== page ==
Girls In White Dresses by Jennifer Close | LibraryThing

Reasons for Reading : I desperately sought out another audiobook for my work commute. I spot this on one of the shelving carts.

Summary: Broken into short story-like chapters, author Jennifer Close relays various vignettes about twenty-something single women. The main characters – Isabella, Mary, and Lauren – have much experience as bridesmaids. Throughout Girls in White Dresses, these three and others have the chance to share snippets of their lives.

What I Liked : These stories were pretty humorous. The chapter entitled “Hope” had me laughing my head off when I wasn’t nodding in agreement.

I felt I knew these characters pretty well before the end of the first chapter. I don’t completely identify with these women but I’ve met people similar to these characters.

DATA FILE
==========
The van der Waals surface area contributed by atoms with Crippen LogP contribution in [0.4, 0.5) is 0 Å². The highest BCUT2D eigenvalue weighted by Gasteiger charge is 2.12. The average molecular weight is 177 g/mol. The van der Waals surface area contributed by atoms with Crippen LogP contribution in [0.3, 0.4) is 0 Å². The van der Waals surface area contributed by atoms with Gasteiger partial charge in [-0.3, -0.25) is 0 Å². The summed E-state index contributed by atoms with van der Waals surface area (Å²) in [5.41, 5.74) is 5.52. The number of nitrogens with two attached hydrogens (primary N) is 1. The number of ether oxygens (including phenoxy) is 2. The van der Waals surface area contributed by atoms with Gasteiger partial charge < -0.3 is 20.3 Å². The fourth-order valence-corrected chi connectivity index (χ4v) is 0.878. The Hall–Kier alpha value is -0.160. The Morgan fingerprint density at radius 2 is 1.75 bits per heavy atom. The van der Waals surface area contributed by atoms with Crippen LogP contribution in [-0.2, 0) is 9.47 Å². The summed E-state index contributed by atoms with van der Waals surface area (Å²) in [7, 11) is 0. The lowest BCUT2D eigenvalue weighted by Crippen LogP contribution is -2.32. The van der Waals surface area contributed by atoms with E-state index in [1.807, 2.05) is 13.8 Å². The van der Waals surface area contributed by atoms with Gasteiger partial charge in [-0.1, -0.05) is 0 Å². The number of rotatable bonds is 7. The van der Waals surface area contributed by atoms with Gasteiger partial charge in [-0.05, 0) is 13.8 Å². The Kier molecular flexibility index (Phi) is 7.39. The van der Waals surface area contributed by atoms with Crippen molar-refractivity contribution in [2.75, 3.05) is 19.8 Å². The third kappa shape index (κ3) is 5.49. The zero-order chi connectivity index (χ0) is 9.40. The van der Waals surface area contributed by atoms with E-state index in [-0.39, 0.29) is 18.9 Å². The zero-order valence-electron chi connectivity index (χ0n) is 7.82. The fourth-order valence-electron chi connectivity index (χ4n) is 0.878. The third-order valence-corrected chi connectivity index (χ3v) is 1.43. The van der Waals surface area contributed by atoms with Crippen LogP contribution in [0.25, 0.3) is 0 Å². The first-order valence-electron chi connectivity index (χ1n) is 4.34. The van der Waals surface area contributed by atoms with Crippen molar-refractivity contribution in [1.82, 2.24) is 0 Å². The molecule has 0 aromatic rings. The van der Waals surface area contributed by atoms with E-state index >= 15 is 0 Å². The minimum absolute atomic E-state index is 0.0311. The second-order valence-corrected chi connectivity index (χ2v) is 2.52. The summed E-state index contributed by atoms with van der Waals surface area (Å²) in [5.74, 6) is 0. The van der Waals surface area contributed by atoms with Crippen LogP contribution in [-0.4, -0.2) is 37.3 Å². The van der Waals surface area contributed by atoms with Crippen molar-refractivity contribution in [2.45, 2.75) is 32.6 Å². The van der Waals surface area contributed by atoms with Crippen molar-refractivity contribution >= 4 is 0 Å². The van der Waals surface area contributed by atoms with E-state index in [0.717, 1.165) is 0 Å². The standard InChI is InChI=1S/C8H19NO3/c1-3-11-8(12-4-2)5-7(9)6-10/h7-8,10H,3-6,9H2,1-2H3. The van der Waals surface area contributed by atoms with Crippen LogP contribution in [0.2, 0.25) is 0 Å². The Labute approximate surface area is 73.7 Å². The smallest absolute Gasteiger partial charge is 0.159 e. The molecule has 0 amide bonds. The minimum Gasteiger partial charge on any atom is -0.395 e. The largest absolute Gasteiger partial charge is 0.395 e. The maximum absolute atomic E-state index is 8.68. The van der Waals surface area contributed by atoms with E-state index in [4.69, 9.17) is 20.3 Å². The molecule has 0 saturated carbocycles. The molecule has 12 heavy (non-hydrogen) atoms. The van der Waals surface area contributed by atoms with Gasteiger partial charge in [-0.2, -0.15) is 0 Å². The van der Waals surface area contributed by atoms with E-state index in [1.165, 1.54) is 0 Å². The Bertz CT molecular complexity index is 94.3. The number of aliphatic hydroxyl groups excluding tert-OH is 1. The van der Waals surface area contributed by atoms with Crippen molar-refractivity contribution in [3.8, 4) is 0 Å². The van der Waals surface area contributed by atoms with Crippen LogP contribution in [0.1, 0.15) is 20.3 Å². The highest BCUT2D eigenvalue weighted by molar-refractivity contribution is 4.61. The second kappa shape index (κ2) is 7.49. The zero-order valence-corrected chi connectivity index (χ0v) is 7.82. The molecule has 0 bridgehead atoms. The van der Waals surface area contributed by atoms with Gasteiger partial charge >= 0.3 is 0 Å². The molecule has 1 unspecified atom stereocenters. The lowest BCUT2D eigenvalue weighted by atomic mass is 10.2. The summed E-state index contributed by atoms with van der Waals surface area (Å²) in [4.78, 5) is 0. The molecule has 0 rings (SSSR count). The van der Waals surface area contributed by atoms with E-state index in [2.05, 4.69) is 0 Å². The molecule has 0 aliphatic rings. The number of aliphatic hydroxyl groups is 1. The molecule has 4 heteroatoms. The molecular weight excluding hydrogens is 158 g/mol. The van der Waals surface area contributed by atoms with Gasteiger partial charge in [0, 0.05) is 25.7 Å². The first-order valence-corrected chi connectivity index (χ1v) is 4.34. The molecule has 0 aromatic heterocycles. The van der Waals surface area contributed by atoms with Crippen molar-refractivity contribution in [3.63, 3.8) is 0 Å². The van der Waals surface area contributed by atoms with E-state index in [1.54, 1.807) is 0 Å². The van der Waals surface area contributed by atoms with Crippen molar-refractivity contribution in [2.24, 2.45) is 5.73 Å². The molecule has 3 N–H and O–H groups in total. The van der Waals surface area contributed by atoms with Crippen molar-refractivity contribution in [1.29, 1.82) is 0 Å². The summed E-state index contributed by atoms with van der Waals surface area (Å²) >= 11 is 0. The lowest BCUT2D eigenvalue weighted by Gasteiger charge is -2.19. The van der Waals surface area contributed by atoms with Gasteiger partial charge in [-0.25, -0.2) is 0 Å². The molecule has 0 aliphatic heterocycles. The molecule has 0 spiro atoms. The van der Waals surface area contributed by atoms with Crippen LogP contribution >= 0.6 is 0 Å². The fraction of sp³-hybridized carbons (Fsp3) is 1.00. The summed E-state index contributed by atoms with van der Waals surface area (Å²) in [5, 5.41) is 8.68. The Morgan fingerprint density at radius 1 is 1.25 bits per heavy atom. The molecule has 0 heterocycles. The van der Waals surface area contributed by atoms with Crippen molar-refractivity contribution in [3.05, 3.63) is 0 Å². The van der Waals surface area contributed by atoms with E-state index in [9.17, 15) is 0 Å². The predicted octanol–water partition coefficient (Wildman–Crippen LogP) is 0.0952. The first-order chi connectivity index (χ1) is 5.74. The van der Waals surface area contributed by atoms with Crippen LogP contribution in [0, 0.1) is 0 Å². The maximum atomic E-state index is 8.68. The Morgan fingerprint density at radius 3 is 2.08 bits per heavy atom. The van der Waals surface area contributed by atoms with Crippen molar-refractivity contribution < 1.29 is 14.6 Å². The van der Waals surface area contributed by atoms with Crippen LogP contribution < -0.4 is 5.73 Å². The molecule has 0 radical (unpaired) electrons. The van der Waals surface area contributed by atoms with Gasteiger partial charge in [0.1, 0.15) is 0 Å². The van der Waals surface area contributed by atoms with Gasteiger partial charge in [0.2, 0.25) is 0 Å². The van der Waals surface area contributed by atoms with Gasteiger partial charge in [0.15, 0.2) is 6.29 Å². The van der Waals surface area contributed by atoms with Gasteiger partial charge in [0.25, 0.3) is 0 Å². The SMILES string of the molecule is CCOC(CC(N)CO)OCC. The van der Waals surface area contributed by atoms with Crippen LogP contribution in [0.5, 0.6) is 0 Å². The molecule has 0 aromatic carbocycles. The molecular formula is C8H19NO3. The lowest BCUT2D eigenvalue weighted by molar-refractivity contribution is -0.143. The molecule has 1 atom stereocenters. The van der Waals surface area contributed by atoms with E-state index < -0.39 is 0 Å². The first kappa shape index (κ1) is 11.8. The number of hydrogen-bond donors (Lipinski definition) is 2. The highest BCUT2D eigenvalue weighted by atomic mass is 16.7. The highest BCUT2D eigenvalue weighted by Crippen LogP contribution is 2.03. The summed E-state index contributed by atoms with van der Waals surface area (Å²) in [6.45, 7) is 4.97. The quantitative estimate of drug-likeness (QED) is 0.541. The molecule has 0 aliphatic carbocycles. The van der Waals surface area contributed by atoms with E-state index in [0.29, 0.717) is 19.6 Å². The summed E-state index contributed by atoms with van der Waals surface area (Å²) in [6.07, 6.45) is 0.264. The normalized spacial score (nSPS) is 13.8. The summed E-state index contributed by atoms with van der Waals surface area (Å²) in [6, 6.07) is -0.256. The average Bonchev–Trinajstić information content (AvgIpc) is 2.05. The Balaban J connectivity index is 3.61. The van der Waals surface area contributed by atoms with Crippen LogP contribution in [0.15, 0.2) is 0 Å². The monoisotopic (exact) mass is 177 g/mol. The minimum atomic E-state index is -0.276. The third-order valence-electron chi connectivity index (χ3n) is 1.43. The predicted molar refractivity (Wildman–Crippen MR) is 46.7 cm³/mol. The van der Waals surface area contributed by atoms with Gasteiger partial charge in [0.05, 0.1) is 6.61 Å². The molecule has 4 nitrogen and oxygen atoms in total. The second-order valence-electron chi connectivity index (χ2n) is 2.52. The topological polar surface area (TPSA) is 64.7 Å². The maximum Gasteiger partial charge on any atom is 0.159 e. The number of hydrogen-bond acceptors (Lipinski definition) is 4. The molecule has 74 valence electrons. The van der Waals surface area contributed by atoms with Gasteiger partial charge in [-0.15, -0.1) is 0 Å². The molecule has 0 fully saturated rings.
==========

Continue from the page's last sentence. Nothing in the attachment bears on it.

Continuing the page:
What I Disliked : This pertains only to the audiobook version – the sole narrator did something weird with her voice when she read Lauren’s parts.

Additionally, it wasn’t always simple to keep track of the who was who in each chapter. Maybe that’s why the narrator gave Lauren an odd voice.

Three Out of Five Pearls

Song: Glee – My Favorite Things (Official Video) – YouTube

Setting : New York City, Chicago, Boston

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Francine Pascal’s Sweet Valley confidential: Ten years later


Sweet Valley Confidential: Ten Years Later by Francine Pascal | LibraryThing

Sweet Valley Confidential: Ten Years Later by Francine Pascal | LibraryThing

Pascal, F. (2011). Sweet Valley confidential: Ten years later. New York: St. Martin’s Press. 9780312667573